The recipe, by now, is clear: Open with some grand statements about the need for sweeping change. Complain about a "coronation" or the "domination" of "The Clinton Machine." Sprinkle in some statistics about income inequality - stagnating minimum wage, the massive gains of the top 1%, maybe a lament about no banker ever being arrested for the financial crash of 2007... Stir in some angry rhetoric, add some promises to achieve miraculous changes, maybe even a revolution... and Presto!
It's an article about Bernie Sanders!
I have read at least 4 complete versions of this exact piece, most recently Thomas Piketty for The Guardian. Piketty, a French economist, made waves with his recent book Capital in the 21st Century, suggesting that only by stopping wealth accumulation among the small number of wealthiest people can an economy thrive, with statistics to prove it. His argument has much the same attractiveness as Sanders' polemics, and in much the same way has invited considerable scrutiny of the statistics. And the polemics.
Bernie Sanders has been in Congress since the seventies, a longer span in elected office than virtually anyone running for President, and yet he is billed as an exciting outsider bent on breaking the Washington machine. As a Senate Committee Chair, Sanders oversaw Veterans Affairs - the largest, most complex, and most poorly run bureaucracy in the whole of government - and yet he remains seen as capable of sweeping change that dwarfs the VA exponentially. Sanders was, until late last year, a "Democratic Socialist" who ran as an Independent to win his elections in Vermont, yet now he wants the Democratic Party's nomination for President, as if he'd been involved in the party's politics all along. Sanders, at 74, would be as old as Ronald Reagan was when he left office (Reagan, we now know, had early symptoms of Alzheimer's by that time, but Sanders seems quite healthy), and would be the oldest President ever. The caveat to that is that both Hillary Clinton and Donald Trump (who is older than her by some months), would also be older (at 70, each) than Reagan when he took office.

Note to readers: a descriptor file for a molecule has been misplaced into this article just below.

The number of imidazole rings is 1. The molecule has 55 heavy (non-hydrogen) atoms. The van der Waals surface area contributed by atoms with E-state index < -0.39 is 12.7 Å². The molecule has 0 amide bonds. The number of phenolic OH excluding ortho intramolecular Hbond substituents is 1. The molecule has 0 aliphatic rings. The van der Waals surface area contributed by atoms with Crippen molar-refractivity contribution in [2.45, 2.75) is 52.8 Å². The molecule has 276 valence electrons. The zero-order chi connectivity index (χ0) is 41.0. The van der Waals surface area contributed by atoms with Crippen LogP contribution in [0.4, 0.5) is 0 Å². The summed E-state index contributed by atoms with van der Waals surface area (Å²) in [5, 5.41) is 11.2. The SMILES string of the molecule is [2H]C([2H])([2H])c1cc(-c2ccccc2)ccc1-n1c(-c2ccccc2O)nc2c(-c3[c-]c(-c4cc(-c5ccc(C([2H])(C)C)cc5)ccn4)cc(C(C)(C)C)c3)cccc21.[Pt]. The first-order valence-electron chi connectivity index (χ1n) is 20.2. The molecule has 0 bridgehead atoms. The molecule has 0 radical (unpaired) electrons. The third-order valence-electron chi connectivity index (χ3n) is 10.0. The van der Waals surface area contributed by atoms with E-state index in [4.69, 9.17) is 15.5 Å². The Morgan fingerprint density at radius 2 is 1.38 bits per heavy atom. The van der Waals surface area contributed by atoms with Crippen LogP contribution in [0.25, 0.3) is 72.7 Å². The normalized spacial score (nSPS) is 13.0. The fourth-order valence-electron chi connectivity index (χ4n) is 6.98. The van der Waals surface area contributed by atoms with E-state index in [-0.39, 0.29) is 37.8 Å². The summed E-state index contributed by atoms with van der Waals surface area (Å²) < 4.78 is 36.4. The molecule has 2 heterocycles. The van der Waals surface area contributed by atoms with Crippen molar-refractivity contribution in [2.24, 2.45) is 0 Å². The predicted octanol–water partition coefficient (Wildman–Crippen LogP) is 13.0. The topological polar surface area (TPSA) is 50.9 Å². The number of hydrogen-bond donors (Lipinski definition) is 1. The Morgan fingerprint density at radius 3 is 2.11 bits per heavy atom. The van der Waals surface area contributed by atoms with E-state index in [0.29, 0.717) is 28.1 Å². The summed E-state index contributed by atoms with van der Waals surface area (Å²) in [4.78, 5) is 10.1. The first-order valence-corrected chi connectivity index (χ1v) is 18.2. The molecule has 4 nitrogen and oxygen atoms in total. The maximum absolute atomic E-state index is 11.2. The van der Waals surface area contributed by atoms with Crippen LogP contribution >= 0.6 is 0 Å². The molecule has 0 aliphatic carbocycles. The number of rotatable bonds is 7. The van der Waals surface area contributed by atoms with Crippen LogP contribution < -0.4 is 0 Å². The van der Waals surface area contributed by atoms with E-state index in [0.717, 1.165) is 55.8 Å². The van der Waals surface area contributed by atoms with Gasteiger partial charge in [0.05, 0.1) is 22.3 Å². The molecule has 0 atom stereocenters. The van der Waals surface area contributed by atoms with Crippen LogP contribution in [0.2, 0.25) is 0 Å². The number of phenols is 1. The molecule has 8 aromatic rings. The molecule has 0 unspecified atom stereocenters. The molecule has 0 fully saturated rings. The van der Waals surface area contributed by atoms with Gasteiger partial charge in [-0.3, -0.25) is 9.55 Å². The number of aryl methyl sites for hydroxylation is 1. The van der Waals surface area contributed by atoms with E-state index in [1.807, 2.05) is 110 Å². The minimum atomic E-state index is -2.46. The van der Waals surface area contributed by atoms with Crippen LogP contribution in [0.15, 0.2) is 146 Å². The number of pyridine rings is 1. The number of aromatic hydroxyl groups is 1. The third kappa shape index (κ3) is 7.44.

Trump - let's put in a pin in that for later, shall we? - and Sanders have been enjoying dual status as loud, angry outsiders battling their way to their respective nominations, mostly as vocal spokesman for those left behind, not just by the limping post 2007 recovery, but for years before. Trump enjoys considerable success attracting working class, less educated whites, while Sanders attracts some of the same crowd, as well as a large swath of young people, mostly college students and recent grads. The Sanders folks bristle at equations where the two are joined, even tangentially, but both do offer similarly flavored lines about getting stuck by the man, the wealthy business owning class that has profited from lowering wages, increasing worker productivity and swallowing nearly all the profits.
"Feel the Bern!" is the rallying cry of Sanders supporters, yet it's not enough, in their estimation to simply agree with the generalized sense that yes, there's massive income inequality, a disturbing concentration of wealth, and a host of economic issues to address. In Sanders view - as he has made abundantly clear in speeches, interviews, and debates - economics is the frame for all of America's (and the world's) problems, a Marxist, Socialist view that's been, until recently, largely set aside in favor of other, more complex approaches. His proposals, in turn, reflect that singleness of thought: plans to increase taxes, mainly on the wealthy and big corporations, to pay for a "Medicare for all" type single payer health plan, a plan to enable free tuition at state run colleges and universities, and some additional strengthening of the social safety net.
To say that this doesn't exactly add up, or seem entirely achievable... is to rain on exceedingly popular parade.